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This example looks at how we can benchmark the solving of a linear system by generating GPU code. The MATLAB® code to solve for `x`

in `A*x = b`

is very simple. Most frequently, we use matrix left division, also known as `mldivide`

or the backslash operator (\), to calculate `x`

(that is, `x = A\b`

).

CUDA®-enabled NVIDIA® GPU with compute capability 3.5 or higher.

NVIDIA CUDA toolkit.

Environment variables for the compilers and libraries. For more information see Environment Variables.

The following line of code creates a folder in your current working folder (pwd), and copies all the relevant files into this folder. If you do not want to perform this operation or if you cannot generate files in this folder, change your current working folder.

```
gpucoderdemo_setup('gpucoderdemo_backslash_bench');
```

Use the coder.checkGpuInstall function and verify that the compilers and libraries needed for running this example are set up correctly.

```
envCfg = coder.gpuEnvConfig('host');
envCfg.BasicCodegen = 1;
envCfg.Quiet = 1;
coder.checkGpuInstall(envCfg);
```

It is important to choose the appropriate matrix size for the computations. We can do this by specifying the amount of system memory in GB available to the CPU and the GPU. The default value is based only on the amount of memory available on the GPU, and you can specify a value that is appropriate for your system.

g = gpuDevice; maxMemory = 0.25*g.AvailableMemory/1024^3;

We want to benchmark matrix left division (\), including the cost of transferring data between the CPU and GPU, to get a clear view of the total application time when using GPU Coder™, but not the time to create our data. We therefore separate the data generation from the function that solves the linear system, and will generate code and measure only that operation.

```
type getData.m
```

function [A, b] = getData(n, clz) % Copyright 2017 The MathWorks, Inc. fprintf('Creating a matrix of size %d-by-%d.\n', n, n); A = rand(n, n, clz) + 100*eye(n, n, clz); b = rand(n, 1, clz); end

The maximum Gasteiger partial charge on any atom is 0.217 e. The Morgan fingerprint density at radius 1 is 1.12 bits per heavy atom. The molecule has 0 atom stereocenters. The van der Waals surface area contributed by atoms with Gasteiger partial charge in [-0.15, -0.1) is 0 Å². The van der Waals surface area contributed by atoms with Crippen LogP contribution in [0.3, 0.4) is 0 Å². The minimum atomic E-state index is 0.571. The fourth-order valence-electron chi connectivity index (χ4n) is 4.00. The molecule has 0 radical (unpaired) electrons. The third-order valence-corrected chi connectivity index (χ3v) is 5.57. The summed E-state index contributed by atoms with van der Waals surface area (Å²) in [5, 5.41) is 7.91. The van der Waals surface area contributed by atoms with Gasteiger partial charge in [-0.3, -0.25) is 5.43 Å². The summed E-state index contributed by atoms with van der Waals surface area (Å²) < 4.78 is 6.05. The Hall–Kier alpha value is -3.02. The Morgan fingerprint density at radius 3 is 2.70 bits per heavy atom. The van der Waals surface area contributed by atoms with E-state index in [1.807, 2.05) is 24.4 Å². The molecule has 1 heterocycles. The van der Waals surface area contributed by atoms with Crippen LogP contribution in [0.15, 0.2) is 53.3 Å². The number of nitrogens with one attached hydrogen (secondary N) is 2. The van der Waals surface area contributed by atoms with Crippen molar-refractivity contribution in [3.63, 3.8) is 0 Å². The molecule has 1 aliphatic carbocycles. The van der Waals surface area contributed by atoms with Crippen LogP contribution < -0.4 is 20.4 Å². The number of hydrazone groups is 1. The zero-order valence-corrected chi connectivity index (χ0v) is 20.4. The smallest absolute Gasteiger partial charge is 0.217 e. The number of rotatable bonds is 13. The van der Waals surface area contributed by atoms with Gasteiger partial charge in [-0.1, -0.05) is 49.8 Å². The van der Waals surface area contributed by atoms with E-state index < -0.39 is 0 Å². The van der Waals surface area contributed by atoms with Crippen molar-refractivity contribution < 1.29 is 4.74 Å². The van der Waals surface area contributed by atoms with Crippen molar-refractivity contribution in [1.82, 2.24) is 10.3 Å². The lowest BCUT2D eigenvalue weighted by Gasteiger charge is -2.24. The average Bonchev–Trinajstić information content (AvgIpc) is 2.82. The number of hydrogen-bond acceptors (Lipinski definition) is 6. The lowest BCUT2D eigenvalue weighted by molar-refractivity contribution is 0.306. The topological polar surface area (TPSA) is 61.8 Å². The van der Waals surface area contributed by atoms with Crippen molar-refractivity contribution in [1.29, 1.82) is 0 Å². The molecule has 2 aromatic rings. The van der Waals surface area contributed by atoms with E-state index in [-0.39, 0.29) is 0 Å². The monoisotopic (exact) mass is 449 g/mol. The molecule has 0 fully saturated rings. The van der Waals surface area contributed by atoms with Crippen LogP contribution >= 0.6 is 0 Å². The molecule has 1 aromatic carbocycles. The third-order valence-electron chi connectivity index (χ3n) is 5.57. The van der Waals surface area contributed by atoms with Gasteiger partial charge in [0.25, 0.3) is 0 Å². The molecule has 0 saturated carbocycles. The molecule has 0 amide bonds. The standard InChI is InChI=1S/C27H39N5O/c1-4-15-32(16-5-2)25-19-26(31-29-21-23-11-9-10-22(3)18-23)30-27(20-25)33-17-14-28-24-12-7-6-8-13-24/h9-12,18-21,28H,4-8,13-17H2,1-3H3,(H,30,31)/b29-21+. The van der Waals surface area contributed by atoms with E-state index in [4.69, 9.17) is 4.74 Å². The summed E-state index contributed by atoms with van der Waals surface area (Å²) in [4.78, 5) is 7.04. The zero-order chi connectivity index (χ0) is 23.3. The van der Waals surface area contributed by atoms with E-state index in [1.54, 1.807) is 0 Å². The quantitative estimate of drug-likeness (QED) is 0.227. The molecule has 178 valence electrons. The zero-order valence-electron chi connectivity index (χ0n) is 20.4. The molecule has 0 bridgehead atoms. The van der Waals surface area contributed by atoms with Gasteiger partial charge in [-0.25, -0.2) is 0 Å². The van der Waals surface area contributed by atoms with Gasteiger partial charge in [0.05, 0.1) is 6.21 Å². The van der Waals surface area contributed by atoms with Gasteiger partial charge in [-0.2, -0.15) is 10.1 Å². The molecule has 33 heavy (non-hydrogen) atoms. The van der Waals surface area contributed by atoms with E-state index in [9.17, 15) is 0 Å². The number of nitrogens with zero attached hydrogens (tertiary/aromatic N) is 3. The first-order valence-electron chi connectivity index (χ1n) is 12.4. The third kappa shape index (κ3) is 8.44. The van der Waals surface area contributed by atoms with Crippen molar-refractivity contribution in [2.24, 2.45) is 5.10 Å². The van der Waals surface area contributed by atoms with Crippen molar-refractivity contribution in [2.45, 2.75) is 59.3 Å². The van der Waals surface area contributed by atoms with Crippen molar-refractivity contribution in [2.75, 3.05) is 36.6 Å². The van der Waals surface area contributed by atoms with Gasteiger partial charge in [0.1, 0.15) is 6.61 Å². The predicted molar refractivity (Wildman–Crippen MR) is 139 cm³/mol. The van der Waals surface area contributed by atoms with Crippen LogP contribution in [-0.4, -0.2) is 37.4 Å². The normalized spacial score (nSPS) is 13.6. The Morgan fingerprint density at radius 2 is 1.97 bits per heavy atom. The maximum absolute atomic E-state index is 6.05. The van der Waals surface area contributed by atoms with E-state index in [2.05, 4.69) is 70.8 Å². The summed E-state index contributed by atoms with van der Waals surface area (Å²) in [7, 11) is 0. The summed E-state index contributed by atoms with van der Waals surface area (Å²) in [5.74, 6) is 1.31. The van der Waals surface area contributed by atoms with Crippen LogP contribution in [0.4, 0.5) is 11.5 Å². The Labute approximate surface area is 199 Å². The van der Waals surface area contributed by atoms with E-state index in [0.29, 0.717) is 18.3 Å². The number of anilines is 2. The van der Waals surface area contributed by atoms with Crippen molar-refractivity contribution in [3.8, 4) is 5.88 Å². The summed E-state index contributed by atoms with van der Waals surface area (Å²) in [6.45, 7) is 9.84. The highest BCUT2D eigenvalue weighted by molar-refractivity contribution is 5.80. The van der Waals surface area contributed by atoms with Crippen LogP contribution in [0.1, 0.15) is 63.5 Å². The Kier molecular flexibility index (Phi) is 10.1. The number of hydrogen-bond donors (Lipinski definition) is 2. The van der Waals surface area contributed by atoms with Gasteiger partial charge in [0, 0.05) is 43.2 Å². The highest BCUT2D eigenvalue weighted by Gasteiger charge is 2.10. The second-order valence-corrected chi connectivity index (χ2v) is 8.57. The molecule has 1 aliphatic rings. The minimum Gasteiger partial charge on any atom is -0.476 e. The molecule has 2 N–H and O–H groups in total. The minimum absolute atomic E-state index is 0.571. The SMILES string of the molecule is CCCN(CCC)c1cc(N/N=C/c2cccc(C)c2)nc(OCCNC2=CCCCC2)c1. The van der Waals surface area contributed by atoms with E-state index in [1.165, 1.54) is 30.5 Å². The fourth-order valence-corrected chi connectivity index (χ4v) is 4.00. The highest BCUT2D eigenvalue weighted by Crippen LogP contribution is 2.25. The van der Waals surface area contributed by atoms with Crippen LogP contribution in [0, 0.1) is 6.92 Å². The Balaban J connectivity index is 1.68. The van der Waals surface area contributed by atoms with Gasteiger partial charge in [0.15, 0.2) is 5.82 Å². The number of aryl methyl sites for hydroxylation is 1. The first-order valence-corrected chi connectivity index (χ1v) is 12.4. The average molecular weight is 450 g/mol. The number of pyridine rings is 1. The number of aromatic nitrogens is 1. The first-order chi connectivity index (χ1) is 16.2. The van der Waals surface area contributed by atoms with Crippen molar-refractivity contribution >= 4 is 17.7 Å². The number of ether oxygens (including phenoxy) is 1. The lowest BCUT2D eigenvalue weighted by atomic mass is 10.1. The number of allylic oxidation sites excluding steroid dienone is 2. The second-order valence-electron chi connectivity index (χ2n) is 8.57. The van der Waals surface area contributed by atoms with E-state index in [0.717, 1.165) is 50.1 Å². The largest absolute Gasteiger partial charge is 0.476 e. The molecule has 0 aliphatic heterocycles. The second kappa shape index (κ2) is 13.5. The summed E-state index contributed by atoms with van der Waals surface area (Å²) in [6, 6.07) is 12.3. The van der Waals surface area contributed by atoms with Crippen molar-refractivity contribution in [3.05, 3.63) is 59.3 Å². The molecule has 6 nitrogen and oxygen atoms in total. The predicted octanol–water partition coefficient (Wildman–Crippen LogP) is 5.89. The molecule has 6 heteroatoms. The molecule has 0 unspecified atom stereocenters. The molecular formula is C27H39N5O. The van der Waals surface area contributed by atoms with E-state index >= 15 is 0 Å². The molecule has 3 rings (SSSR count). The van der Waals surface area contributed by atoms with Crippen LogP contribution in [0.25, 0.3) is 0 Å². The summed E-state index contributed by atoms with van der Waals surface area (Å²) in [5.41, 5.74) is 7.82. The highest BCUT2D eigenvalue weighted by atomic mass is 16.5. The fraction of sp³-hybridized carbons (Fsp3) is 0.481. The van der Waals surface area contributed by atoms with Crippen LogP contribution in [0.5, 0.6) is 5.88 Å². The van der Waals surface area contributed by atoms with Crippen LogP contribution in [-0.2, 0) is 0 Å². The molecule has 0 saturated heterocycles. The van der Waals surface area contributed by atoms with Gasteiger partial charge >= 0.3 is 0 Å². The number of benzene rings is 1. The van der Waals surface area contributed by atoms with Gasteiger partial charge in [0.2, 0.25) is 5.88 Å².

The backslash function encapsulates the (\) operation for which we want to generate code.

```
type backslash.m
```

function [x] = backslash(A,b) %#codegen % Copyright 2017 The MathWorks, Inc. coder.gpu.kernelfun(); x = A\b; end

We create a function to generate the GPU MEX function based on the particular input data size.

```
type genGpuCode.m
```

function [] = genGpuCode(A, b) % Copyright 2017 The MathWorks, Inc. cfg = coder.gpuConfig('mex'); evalc('codegen -config cfg -args {A,b} backslash'); end

As with a great number of other parallel algorithms, the performance of solving a linear system in parallel depends greatly on the matrix size. We compare the performance of the algorithm for different matrix sizes.

% Declare the matrix sizes to be a multiple of 1024. sizeLimit = inf; if ispc sizeLimit = double(intmax('int32')); end maxSizeSingle = min(floor(sqrt(maxMemory*1024^3/4)),floor(sqrt(sizeLimit/4))); maxSizeDouble = min(floor(sqrt(maxMemory*1024^3/8)),floor(sqrt(sizeLimit/8))); step = 1024; if maxSizeDouble/step >= 10 step = step*floor(maxSizeDouble/(5*step)); end sizeSingle = 1024:step:maxSizeSingle; sizeDouble = 1024:step:maxSizeDouble; numReps = 5;

We use the total elapsed time as our measure of performance because that allows us to compare the performance of the algorithm for different matrix sizes. Given a matrix size, the benchmarking function creates the matrix `A`

and the right-hand side `b`

once, and then solves `A\b`

a few times to get an accurate measure of the time it takes.

type benchFcnMat.m % We need to create a different function for GPU code execution that % invokes the generated GPU MEX function. type benchFcnGpu.m

function time = benchFcnMat(A, b, reps) % Copyright 2017 The MathWorks, Inc. time = inf; % We solve the linear system a few times and take the best run for itr = 1:reps tic; matX = backslash(A, b); tcurr = toc; time = min(tcurr, time); end end function time = benchFcnGpu(A, b, reps) % Copyright 2017 The MathWorks, Inc. time = inf; gpuX = backslash_mex(A, b); for itr = 1:reps tic; gpuX = backslash_mex(A, b); tcurr = toc; time = min(tcurr, time); end end

Having done all the setup, it is straightforward to execute the benchmarks. However, the computations can take a long time to complete, so we print some intermediate status information as we complete the benchmarking for each matrix size. We also encapsulate the loop over all the matrix sizes in a function, to benchmark both single- and double-precision computations.